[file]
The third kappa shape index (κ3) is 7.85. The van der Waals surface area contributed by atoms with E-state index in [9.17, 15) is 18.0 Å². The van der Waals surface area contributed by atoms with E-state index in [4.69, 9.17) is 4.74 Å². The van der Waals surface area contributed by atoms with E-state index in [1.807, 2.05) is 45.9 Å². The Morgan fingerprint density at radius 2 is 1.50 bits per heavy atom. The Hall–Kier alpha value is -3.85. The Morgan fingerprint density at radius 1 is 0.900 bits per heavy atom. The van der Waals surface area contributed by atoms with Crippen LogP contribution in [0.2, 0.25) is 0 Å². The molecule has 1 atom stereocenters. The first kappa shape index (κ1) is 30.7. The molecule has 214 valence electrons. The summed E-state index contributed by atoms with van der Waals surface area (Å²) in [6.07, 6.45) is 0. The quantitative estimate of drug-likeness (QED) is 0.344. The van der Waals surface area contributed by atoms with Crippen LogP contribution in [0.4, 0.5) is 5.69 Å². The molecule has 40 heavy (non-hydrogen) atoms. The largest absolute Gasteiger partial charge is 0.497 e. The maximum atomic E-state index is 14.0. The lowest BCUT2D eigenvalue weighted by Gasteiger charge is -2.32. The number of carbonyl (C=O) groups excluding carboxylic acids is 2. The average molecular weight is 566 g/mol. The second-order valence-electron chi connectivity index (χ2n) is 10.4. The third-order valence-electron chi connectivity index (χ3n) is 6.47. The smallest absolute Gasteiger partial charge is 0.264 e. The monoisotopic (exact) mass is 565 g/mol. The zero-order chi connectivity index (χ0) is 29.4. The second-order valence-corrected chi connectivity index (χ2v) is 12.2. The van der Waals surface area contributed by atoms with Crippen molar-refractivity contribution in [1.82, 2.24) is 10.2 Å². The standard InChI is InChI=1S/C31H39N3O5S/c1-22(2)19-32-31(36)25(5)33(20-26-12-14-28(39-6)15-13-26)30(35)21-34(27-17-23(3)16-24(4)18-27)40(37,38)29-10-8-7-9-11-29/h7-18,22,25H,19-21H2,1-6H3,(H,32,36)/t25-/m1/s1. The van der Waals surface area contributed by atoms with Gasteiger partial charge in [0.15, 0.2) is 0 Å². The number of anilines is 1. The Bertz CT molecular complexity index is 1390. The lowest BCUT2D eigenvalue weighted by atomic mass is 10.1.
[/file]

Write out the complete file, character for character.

The third kappa shape index (κ3) is 7.85. The van der Waals surface area contributed by atoms with E-state index in [9.17, 15) is 18.0 Å². The van der Waals surface area contributed by atoms with E-state index in [4.69, 9.17) is 4.74 Å². The van der Waals surface area contributed by atoms with E-state index in [1.807, 2.05) is 45.9 Å². The Morgan fingerprint density at radius 2 is 1.50 bits per heavy atom. The Hall–Kier alpha value is -3.85. The Morgan fingerprint density at radius 1 is 0.900 bits per heavy atom. The van der Waals surface area contributed by atoms with Crippen LogP contribution in [0.2, 0.25) is 0 Å². The molecule has 1 atom stereocenters. The first kappa shape index (κ1) is 30.7. The molecule has 214 valence electrons. The summed E-state index contributed by atoms with van der Waals surface area (Å²) in [6.07, 6.45) is 0. The quantitative estimate of drug-likeness (QED) is 0.344. The van der Waals surface area contributed by atoms with Crippen LogP contribution in [0.4, 0.5) is 5.69 Å². The molecule has 40 heavy (non-hydrogen) atoms. The largest absolute Gasteiger partial charge is 0.497 e. The maximum atomic E-state index is 14.0. The lowest BCUT2D eigenvalue weighted by Gasteiger charge is -2.32. The number of carbonyl (C=O) groups excluding carboxylic acids is 2. The average molecular weight is 566 g/mol. The second-order valence-electron chi connectivity index (χ2n) is 10.4. The third-order valence-electron chi connectivity index (χ3n) is 6.47. The smallest absolute Gasteiger partial charge is 0.264 e. The monoisotopic (exact) mass is 565 g/mol. The zero-order chi connectivity index (χ0) is 29.4. The second-order valence-corrected chi connectivity index (χ2v) is 12.2. The van der Waals surface area contributed by atoms with Crippen molar-refractivity contribution in [1.82, 2.24) is 10.2 Å². The standard InChI is InChI=1S/C31H39N3O5S/c1-22(2)19-32-31(36)25(5)33(20-26-12-14-28(39-6)15-13-26)30(35)21-34(27-17-23(3)16-24(4)18-27)40(37,38)29-10-8-7-9-11-29/h7-18,22,25H,19-21H2,1-6H3,(H,32,36)/t25-/m1/s1. The van der Waals surface area contributed by atoms with Gasteiger partial charge in [0.15, 0.2) is 0 Å². The number of anilines is 1. The Bertz CT molecular complexity index is 1390. The lowest BCUT2D eigenvalue weighted by atomic mass is 10.1.